Research on CAR-T for myeloma is in the early stages compared to other hematologic diseases. The most widely researched myeloma cell target is the B cell maturation antigen (BCMA). BCMA is a protein universally present on the surface of myeloma cells and, therefore, a promising target for CAR-T to bind to and destroy cancerous myeloma cells. The first BCMA-targeted CAR-T cell therapy was developed in 2013 and demonstrated a promising overall response rate (ORR) of 81% ¹. The most significant recent breakthrough of CAR-T for the treatment of myeloma was the US Food and Drug Administration (FDA) approval of idecabtagene vicleucel (also known as Abecma©, ide-cel, or bb2121) in March 2021 and subsequent approval by the EMA in August 2021. Abecma© was studied in 140 patients, 30% of whom had a complete response (low or no presence of abnormal plasma cells on evaluation), and 67% had at least a partial response². Detailed information on Abecma©, including how the medication works, risks/benefits and the approval process, is available here on the EMA website. Additional patient-friendly information on Abecma© can also be found here.

Another noteworthy CAR-T therapy is ciltacabtagene autoleucel (also known as Carvykti©, cilta-cel, JNJ-4528). The FDA approved ciltacabtagene autoleucel in February 2022 for the treatment of patients with relapsed or refractory myeloma after four or more prior lines of therapy, including a proteasome inhibitor (like bortezomib), an immunomodulatory agent (like lenalidomide) and an anti-CD38 monoclonal antibody (like daratumumab or isatuximab). See more information about this approval here. This CAR-T product targets two parts of the BCMA protein on myeloma cells with goals to improve the efficacy of the drug. Cilta-cel demonstrated a 97% ORR in the CARTITUDE-1 clinical trial³. Information on CARTITUDE-1 is available here.

For further details on BCMA targeting CAR-T products, you can follow this link to a comprehensive table summarising BCMA CAR-T clinical trials as of 20204. Aside from BCMA, other promising target proteins on myeloma cells include SLAMF7, CD38, GPRC5D and CD19. For example, MPE is a consortium member of the CARAMBA clinical trial investigating SLAMF7 CAR-T therapy, a Horizon 2020/EU-funded project taking place across six European countries. You can read more about CARAMBA here and in MPE’s pipeline publication. Click here5 for more information on ongoing clinical trials investigating targets outside of BCMA.

How long does CAR-T therapy last?

The progression-free (PFS) time to next treatment and overall survival (OS) vary depending on the specific CAR-T product. Disease remission following CAR-T therapy is, in most cases, no longer than 18 months6. However, this can vary from patient to patient, and with the CAR-T product given that significant improvements are likely to occur with further CAR-T research and advancements.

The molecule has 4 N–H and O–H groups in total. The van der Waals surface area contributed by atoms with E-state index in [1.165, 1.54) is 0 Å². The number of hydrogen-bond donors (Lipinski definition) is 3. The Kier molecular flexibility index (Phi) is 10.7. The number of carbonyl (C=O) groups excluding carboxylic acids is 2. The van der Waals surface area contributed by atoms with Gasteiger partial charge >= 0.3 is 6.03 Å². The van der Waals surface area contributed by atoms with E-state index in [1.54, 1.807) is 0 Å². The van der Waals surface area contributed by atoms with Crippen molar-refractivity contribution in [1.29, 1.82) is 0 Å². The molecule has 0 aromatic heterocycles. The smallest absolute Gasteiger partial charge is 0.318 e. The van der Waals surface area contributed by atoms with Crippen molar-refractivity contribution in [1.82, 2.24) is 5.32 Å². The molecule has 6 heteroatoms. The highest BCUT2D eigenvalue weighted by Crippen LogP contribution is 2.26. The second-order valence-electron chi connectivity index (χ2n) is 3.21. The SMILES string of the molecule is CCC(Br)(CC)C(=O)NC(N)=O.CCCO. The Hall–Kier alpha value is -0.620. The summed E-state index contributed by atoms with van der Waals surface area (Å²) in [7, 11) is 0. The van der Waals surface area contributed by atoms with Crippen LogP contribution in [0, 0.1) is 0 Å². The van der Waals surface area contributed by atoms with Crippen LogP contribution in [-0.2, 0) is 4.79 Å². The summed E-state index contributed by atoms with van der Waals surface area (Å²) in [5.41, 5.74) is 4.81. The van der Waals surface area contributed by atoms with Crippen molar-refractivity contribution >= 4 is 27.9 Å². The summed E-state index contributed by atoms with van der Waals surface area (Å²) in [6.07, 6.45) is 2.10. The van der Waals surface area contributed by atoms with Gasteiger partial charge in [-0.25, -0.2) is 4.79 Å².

Who is eligible for CAR-T? Are there any contraindications or age/health restrictions?

The criteria for receiving CAR-T therapy may vary from product to product; however, patients generally must be over 18 years of age, and their overall health status is carefully considered. Most patients considered eligible for CAR-T treatment have a high level of fitness. For example, patients with active viral or bacterial infections, complex medical issues (such as heart, liver, or kidney disease), or autoimmune diseases; or patients with other cancers, as well as pregnant or breastfeeding patients cannot receive CAR-T. In addition, to receive CAR-T most patients must be considered relapsed/refractory and should have received a certain number of previous lines of therapy (including proteasome inhibitors and immune modulators) and their myeloma should have progressed after or during the last treatment. The number of previous lines varies from one study to another and depending on the product. The current label for Abecma© is after three lines of therapy in Europe and four lines in the US, and is being explored as first line of therapy in clinical trials. For more information on inclusion/exclusion criteria for entry into a CAR-T clinical trial, please refer to MPE’s publication on The Reality of CAR-T Therapy: Am I Eligible?

Should caregivers be present during CAR-T?

Generally, caregiver support is necessary during CAR-T therapy, given the complex need for monitoring and follow-up throughout the treatment process and afterwards. It is important to note that patients may not be considered eligible for CAR-T clinical trials or treatment if they do not have the required social support at home. Carers should be aware of the possibility and potential seriousness of the side effects of CAR-T therapy and when they need to seek help. Carers should also be mindful of the potential burden of extended hospital stays, frequent office visits and home monitoring. Carers and patients may have to travel far and potentially miss work to support their loved ones. They should also be aware that their loved ones may be admitted to the intensive care unit as some patients may experience severe side effects.